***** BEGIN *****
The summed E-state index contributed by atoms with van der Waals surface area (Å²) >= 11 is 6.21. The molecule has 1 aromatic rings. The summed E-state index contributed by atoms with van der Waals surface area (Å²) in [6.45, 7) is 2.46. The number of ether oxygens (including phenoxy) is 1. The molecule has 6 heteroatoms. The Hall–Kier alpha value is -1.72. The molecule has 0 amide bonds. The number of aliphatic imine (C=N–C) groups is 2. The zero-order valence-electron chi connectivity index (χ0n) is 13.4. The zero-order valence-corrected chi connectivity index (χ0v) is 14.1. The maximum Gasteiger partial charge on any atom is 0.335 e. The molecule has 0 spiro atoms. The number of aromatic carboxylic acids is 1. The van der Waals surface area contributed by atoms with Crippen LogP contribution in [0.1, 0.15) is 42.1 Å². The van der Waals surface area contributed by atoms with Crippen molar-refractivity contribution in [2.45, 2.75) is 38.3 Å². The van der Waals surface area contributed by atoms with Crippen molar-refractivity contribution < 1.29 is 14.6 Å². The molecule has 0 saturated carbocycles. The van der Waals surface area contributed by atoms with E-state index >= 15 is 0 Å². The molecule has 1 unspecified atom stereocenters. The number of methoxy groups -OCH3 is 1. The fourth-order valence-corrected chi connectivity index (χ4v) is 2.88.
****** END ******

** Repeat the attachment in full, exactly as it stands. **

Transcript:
The summed E-state index contributed by atoms with van der Waals surface area (Å²) >= 11 is 6.21. The molecule has 1 aromatic rings. The summed E-state index contributed by atoms with van der Waals surface area (Å²) in [6.45, 7) is 2.46. The number of ether oxygens (including phenoxy) is 1. The molecule has 6 heteroatoms. The Hall–Kier alpha value is -1.72. The molecule has 0 amide bonds. The number of aliphatic imine (C=N–C) groups is 2. The zero-order valence-electron chi connectivity index (χ0n) is 13.4. The zero-order valence-corrected chi connectivity index (χ0v) is 14.1. The maximum Gasteiger partial charge on any atom is 0.335 e. The molecule has 0 spiro atoms. The number of aromatic carboxylic acids is 1. The van der Waals surface area contributed by atoms with Crippen LogP contribution in [0.1, 0.15) is 42.1 Å². The van der Waals surface area contributed by atoms with Crippen molar-refractivity contribution in [2.45, 2.75) is 38.3 Å². The van der Waals surface area contributed by atoms with Crippen molar-refractivity contribution < 1.29 is 14.6 Å². The molecule has 0 saturated carbocycles. The van der Waals surface area contributed by atoms with E-state index >= 15 is 0 Å². The molecule has 1 unspecified atom stereocenters. The number of methoxy groups -OCH3 is 1. The fourth-order valence-corrected chi connectivity index (χ4v) is 2.88.